However, gender has been a remarkably stable feature of the Indo-European languages, the Semitic languages, and the Niger-Congo languages for millennia. There must be some benefits to having it. I do not posit that these benefits only can be gained from having gender, other strategies may also give the same benefits, but these benefits come bundled when you have gender - and that might be one reason why there's few signs of it disappearing from IE, Semitic and the Bantu branch of Niger-Congo, Ket, and a variety of other families.

I posit there are at least two major important advantages: added redundancy and distinguishing referents of anaphora. In addition, some minor advantages may also appear.
When we listen to, or even read a statement, most humans don't hear or register every phoneme or letter. In fact, we really just sample the utterance, and our brain fills out the remainder by some very good guesswork. However, we sometimes guess wrong, and if we are in a noisy environment, our sample may be too distorted by the background noise for us to reliably reconstruct what was uttered. (In texts, consider reading through dirty glasses, or a text that's been very worn).

In many languages with gender, gender congruence adds redundancy somewhat systematically, which helps the brain reconstruct the utterance more reliably. Errors still may happen, but the increase in redundancy reduces the risk for error. Other ways exist to reduce the risk ­- longer words, repetition of words, more 'context-sensitive' lexemes, etc, but gender is fairly efficient at it. Obviously, if no adjective or article is around to carry congruence, and there's no verb congruence, this added redundancy won't help - but chances are it'll appear often enough to make a difference often enough to be advantageous.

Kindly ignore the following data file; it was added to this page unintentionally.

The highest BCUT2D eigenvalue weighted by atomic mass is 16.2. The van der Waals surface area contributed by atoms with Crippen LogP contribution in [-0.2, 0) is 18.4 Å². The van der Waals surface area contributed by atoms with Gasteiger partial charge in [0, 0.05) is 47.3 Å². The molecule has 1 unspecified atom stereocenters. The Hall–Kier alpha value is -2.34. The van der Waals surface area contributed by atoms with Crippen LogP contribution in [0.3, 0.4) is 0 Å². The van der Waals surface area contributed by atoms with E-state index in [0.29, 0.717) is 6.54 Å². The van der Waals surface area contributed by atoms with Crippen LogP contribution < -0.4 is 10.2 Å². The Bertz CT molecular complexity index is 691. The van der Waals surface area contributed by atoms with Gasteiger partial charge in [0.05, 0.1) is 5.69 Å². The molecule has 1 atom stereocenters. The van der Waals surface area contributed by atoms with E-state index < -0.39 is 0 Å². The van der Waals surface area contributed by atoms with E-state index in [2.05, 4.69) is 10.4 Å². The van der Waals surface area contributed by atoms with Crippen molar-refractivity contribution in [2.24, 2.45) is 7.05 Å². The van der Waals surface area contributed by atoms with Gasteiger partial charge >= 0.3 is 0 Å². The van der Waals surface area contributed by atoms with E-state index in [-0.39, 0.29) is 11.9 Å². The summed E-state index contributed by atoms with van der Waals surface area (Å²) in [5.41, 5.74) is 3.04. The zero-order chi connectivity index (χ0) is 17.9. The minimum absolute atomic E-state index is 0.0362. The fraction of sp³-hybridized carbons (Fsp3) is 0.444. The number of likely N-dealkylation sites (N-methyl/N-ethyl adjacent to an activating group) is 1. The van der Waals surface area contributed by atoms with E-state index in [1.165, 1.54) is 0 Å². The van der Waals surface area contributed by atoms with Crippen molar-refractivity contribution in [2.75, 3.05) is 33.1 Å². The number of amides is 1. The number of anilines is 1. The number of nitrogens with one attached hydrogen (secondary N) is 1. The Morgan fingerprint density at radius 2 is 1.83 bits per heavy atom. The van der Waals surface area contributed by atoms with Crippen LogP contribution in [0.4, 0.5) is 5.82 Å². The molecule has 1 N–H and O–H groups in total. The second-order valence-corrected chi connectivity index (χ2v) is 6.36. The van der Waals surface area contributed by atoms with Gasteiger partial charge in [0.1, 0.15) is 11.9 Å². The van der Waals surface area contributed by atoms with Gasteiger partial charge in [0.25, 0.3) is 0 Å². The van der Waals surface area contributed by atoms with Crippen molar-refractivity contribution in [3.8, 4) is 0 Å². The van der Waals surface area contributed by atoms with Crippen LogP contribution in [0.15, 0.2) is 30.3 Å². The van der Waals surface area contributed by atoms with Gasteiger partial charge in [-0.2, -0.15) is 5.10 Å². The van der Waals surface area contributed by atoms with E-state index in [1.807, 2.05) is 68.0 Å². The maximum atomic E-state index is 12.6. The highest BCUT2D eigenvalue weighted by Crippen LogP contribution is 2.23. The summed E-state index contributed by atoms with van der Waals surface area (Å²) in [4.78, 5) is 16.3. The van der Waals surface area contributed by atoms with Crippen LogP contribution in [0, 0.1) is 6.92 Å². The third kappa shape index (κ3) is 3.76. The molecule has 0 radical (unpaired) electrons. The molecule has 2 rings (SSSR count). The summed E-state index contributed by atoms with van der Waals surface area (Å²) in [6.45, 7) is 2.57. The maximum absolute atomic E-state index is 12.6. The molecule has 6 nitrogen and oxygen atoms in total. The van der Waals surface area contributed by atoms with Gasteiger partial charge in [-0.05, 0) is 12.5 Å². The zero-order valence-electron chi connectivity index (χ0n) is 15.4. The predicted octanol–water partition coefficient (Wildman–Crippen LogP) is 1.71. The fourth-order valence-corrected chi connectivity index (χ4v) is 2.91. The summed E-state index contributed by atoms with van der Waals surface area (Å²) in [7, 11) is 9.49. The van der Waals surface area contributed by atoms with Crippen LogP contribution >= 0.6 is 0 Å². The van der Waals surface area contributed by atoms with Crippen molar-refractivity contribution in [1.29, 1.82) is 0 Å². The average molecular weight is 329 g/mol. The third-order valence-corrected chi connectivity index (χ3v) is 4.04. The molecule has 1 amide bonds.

Another thing gender enables is a simple way of getting some of the benefits of proximate-obviate distinctions, i.e. distinguishing two (or more) third person referents. Of course gender is not the only way of resolving this: proximate-obviate systems may resolve which referent is proximate and which is obviate more reliably (i.e. there's always a way of figuring out which is which, unlike when two participants of the same gender co-occur), but this greater reliability generally requires a more complicated marking strategy, and thus the speaker must have planned-ahead far enough (unless obviative marking is mandatory on all non-proximate nouns). Obviously, gender will not enable such distinctions for every possible sentence, but there's a significant probability that two nouns you need to refer to will have different genders, and [you may sufficiently often derive enough benefit from it when they happen to be of different genders] that having grammatical genders becomes a good deal.